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DVD Sales Trend More Than Hollywood Hype

Studios put big bucks into disc releases, which rival theater sales

November 19, 2002|James Bates | Times Staff Writer

The 250 guests in their black-and-white finest will be ushered down a red carpet to a chilly screening room where popcorn buckets await them.

Yet the waddling-room-only crowd of penguins will be snacking on anchovies. The stunt Thursday at Sea World in Orlando, Fla., is aimed at commemorating the DVD release later this month of 20th Century Fox's hit animated film "Ice Age."

The real purpose: Film at 11.

"What TV station wouldn't want to run that?" said Fox Home Entertainment President Pat Wyatt.

For consumers, DVD is beginning to seem as if it stands for deja vu-ed. With the biggest block ever of summer movies being released this quarter on disc, and with 45 million DVD players now in homes, studios can mint more money from a film's DVD release than they do from the box office.

As a result, many of the same marketing and distribution strategies and gimmicks used to "open" a film are being recycled to "open" a DVD.

Tuesdays have become the weekly D-day for home entertainment executives and their DVD releases, much like Friday is for their studio counterparts who release films into theaters. Executives nervously await results like politicians scanning early election returns so they can proclaim victory. Called the "street date," Tuesday gives retailers time to prepare for the weekend rush.

Today, it's "Spirit: Stallion of the Cimarron." Last week saw "Star Wars: Episode II -- Attack of the Clones." Next week comes "Men in Black II."

Among the movies being jammed into stores this quarter are "Scooby-Doo," "The Scorpion King," "Spider-Man," "Austin Powers in Goldmember" and "Lilo & Stitch."

Some are revamped versions of previously released DVDs. A "platinum edition" of "Lord of the Rings: The Fellowship of the Ring," released last week, includes 30 additional minutes that aren't in last year's film or the DVD version released three months ago.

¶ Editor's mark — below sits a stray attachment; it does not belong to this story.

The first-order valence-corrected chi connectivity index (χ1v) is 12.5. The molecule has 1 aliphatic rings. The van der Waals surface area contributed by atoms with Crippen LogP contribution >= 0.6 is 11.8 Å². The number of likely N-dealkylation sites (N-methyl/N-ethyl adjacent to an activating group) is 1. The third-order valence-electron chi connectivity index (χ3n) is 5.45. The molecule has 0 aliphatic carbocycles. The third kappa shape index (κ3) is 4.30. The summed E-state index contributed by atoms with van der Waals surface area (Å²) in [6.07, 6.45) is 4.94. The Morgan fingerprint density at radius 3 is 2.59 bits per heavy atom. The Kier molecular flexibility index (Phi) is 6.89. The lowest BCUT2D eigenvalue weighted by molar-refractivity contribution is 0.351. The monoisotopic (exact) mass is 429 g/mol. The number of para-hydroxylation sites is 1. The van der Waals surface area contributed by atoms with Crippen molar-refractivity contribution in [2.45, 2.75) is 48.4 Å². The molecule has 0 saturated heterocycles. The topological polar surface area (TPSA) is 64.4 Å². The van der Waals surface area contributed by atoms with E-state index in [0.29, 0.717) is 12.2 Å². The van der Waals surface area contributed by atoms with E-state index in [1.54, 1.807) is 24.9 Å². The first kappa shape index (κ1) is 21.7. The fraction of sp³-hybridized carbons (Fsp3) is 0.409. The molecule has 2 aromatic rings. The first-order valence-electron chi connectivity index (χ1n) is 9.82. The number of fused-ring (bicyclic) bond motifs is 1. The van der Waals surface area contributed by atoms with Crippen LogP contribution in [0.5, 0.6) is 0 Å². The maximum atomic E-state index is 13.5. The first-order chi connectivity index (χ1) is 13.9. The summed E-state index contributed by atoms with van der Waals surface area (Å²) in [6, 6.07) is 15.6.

The proliferation of releases among fierce competitors has caused ad budgets to swell at times to well above $20 million, two to four times what a studio once might have spent to advertise a movie on videocassette.

Just as they flood theaters with thousands of film prints, studios now jam the aisles of Wal-Mart, Best Buy, Blockbuster and other stores with as many as 25 million copies of big hit films on disc. And just as they boast about setting box-office records, studios splice and dice DVD sales numbers in the first day or two to claim bragging rights.

"It's important to push through as many sales as possible at stores so they can make room for the next new releases," said Ben Feingold, chief of Sony Pictures' Columbia TriStar Home Video unit, which just released "Spider-Man" and soon will follow with "Men in Black II."

Driving the trend is more than the usual Hollywood hype. The DVD explosion is so profitable it has become one of the few bright spots for the media industry, which has seen profits and stock prices languish.

DVDs now are being shipped by studios at about twice last year's pace. The 425.6 million shipped through September in North America eclipsed last year's total of 364.4 million. With DVDs the driving force, overall domestic home video revenue is expected to climb to $23 billion next year, according to Salomon Smith Barney projections. That's nearly three times the projected box-office total and up 23% from last year.

Discs have some distinct economic advantages. DVDs are cheaper to make than videocassettes, with manufacturing costs of about $1.10 compared with about $1.75 for VHS versions. Overall profit can be about $12.50 a DVD, compared with about $9.25 for a VHS tape.

"DVD is the largest source of additional revenue and profit ever created in entertainment in such a short period of time," said Warner Bros. home video chief Warren Lieberfarb, widely regarded as the godfather of the genre. "It's driving the growth in the movie industry."

Unfortunately, some executives say, the emphasis on early sales results comes at the expense of a disc's long-term sales potential. One week, a DVD can be on display in a store's prime location, such as near the checkout aisle or in a stand-alone display. But when the next big release comes along, the title could end up in "the dead zone" or "in line," nicknames for the rows of bins in which all the other DVDs are stacked.

"When you evaluate DVDs like a feature film, with the first week of sales compared to the instant box-office numbers, it sends the wrong message about our product," said Matt Lasorsa, senior vice president and head of marketing with New Line Home Entertainment. "A film will be in theaters four or five weeks. We're going to be on shelves for years."

Still, studios are doing whatever it takes to highlight their DVD sales to downplay the problems in such other important divisions as movies, television, Internet and theme parks. Film companies such as MGM Inc. sell themselves to investors on the strength of the thousands of potential DVDs in their film vaults.

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